This article was originally published by Tyler Durden at ZeroHedge.
Texas Gov. Greg Abbott elicited criticism from Dr. Fauci and a host of Democrats when he decided to drop all COVID-19-linked restrictions in the Lone Star State back in March. Now, as states across the country are falling in line with President Biden’s aggressive new mask guidance (clearly intended to encourage more holdouts to accept the vaccine) Texas is reporting a milestone that many of these critics once believed unthinkable: On Sunday, the state’s Department of State Health Services reported its first day without single COVID-19 death since March 21, 2020.
Confronted in an interview last month, Dr. Fauci finally acknowledged that he couldn’t explain Texas’ success. And President Biden memorably slammed Republicans in Texas (and in other southern states like Mississippi that followed Texas’ lead) as “Neanderthal-thinking” Republicans.
President Biden on Texas and Mississippi lifting their statewide mask mandates: "I think it's a big mistake…It's critical, critical, critical that they follow the science…" pic.twitter.com/ETcTJw04ij
— CSPAN (@cspan) March 3, 2021
That good news was quickly overshadowed when state officials reported 23 new deaths on Monday, the highest daily count in two months.
Still, as the Houston Chronicle admits, it’s clear Texas has “turned a corner” and that the takeaway from the zero-death day is that the state has done remarkably well in combating COVID.
And in a social media post, Gov. Abbott recently rattled off a host of stats illustrating just how successful the state has been.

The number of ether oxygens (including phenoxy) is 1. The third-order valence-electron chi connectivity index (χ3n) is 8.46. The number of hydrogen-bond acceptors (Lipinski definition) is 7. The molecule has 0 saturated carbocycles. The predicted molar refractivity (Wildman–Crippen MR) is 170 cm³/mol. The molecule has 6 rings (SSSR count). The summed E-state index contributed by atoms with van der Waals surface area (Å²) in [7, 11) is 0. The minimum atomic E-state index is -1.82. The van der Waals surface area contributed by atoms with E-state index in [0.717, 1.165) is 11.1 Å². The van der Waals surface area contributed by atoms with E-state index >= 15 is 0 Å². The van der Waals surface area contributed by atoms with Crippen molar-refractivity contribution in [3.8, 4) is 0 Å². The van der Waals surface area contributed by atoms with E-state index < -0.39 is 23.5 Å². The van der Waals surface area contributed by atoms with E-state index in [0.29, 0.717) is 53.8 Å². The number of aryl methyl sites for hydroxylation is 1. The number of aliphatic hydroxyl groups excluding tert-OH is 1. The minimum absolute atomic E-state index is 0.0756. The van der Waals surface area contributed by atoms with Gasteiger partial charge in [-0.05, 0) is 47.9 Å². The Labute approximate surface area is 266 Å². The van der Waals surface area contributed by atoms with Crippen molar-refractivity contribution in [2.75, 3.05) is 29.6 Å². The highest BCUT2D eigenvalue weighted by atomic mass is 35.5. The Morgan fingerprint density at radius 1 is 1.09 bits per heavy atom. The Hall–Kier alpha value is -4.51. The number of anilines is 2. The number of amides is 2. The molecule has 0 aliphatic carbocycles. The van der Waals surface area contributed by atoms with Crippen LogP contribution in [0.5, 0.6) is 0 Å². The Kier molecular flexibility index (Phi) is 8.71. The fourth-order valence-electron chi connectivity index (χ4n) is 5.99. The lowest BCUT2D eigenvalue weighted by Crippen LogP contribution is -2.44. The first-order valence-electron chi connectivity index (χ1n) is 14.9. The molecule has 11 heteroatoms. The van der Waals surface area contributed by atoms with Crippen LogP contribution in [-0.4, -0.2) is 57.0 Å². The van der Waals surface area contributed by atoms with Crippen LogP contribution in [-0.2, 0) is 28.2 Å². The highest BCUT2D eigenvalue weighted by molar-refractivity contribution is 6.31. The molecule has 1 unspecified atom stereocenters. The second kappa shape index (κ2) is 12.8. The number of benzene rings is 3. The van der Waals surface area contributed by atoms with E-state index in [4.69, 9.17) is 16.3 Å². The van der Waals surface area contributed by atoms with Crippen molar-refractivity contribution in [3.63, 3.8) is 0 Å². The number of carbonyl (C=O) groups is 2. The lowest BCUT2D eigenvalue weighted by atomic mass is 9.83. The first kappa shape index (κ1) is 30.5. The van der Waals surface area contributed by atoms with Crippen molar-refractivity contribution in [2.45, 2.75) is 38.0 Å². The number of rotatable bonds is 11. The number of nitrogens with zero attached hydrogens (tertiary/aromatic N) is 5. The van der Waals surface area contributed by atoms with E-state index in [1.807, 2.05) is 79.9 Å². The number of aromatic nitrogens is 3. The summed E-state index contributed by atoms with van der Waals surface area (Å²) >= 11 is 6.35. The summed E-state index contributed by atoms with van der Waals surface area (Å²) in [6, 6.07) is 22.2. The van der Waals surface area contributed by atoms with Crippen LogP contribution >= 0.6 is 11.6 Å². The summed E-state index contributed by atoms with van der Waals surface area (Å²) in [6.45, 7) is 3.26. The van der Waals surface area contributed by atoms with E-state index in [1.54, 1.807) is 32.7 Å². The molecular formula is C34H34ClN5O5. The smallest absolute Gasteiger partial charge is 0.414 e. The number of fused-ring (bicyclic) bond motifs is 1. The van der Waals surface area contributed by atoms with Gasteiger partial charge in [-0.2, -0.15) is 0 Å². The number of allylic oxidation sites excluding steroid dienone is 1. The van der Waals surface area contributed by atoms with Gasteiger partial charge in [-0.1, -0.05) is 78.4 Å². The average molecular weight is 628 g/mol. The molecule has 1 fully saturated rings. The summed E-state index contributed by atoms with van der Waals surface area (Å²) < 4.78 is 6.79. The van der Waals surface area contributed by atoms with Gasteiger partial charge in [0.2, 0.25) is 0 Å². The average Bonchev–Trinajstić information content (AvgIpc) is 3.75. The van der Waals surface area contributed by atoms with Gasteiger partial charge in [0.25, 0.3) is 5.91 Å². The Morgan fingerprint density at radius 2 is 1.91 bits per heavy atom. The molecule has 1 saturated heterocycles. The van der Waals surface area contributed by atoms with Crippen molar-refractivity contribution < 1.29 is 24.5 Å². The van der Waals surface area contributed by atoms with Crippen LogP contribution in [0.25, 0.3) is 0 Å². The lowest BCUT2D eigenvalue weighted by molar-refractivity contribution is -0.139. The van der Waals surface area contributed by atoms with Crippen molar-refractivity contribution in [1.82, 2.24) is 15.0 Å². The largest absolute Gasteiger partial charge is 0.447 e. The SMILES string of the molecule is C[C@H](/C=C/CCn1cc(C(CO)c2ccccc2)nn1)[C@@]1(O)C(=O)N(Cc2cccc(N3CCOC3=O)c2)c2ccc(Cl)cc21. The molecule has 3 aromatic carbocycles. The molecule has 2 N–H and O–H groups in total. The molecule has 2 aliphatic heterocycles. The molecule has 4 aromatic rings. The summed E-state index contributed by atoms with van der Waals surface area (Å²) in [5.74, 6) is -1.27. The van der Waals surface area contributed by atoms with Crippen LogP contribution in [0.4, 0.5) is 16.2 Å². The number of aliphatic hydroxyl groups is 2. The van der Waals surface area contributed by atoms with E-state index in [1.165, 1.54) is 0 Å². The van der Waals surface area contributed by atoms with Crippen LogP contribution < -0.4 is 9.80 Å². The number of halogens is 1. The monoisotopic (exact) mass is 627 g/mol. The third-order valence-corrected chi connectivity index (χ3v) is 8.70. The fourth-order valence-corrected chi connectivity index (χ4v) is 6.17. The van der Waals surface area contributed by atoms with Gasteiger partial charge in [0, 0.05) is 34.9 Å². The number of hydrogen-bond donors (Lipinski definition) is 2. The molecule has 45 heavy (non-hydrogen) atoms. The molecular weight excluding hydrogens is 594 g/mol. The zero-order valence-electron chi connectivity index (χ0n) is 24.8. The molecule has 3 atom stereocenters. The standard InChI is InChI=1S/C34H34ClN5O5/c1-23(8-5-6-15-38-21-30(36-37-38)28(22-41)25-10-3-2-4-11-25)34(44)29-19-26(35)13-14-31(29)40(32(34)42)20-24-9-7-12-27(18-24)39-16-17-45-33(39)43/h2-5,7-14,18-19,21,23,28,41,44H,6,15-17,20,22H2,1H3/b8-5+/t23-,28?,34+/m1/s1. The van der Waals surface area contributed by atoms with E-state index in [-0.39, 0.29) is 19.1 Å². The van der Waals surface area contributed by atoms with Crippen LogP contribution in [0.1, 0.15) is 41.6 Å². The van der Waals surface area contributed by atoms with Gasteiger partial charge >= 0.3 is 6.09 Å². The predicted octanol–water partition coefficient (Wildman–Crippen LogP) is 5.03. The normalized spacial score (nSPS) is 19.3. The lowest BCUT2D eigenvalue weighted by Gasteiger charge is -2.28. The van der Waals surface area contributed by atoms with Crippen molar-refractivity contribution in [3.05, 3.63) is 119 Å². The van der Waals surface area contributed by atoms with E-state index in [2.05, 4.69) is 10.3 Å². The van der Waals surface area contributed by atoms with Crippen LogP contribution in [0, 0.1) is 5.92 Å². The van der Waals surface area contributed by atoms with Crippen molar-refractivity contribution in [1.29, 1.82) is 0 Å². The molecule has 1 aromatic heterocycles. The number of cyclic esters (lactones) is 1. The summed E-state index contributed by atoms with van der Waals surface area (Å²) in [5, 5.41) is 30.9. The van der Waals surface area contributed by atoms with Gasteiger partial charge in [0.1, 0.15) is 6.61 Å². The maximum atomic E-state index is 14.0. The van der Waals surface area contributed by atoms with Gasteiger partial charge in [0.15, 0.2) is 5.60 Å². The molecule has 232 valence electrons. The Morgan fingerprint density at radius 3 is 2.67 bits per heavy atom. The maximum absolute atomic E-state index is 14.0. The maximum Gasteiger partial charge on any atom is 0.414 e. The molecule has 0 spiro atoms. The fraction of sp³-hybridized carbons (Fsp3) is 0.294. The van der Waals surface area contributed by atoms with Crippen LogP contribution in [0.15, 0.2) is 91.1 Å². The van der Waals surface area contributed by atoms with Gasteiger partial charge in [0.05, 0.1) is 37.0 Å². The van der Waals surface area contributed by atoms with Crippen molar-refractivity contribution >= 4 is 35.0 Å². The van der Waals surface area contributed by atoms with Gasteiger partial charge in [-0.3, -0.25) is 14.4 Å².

Today Texas reported:
* 0 Covid related deaths–the only time that's happened since data was tracked in March, 2020.
* the fewest Covid cases in over 13 months
* the lowest 7-day Covid positivity rate ever
* the lowest Covid hospitalizations in 11 months.
— Greg Abbott (@GregAbbott_TX) May 17, 2021
Adding to this, the state reported a record low seven-day positivity rate of 3.9% last week, and cases and hospitalizations have fallen to their lowest marks since last summer.
Funeral homes in the area rejoiced at finally seeing business return to a more normal pace.
Bradshaw-Carter Funeral Homeowner Tripp Carter said they haven’t had a COVID-related service since early March, which she credited in part to Houstonians abiding by precautionary measures.
“We are right in the heart of the city, and so it’s just great that we haven’t seen any more cases,” Carter said. “Houstonians, or at least certainly in the inner loop, were very conscious about following CDC guidelines.”
Texas counted only 624 new confirmed infections on Wednesday according to state data, with a seven-day average of 2,072 new cases per day.
To put this all in context, Texas was reporting nearly 30,000 new cases per day and upward of 400 deaths a day earlier this year. It once was home to the worst outbreak in the country, and last summer became the first state to top 1 million confirmed cases.
Deaths finally began to slow in March, as vaccine eligibility was gradually expanded. To date, 41% of Texans have received at least one vaccine dose, and nearly one in three are fully vaccinated against coronavirus, which lags the rate in many other states.
Now, the state can focus its attention on the new crisis of 2021: the fester crisis at the southern border caused by a surge in migrants responding to Biden’s pledge to welcome immigrants.
At least now, with the COVID numbers down, maybe Biden will deem it safe enough to hold more photo-ops at the border where he lectures the GOP on immigration policy.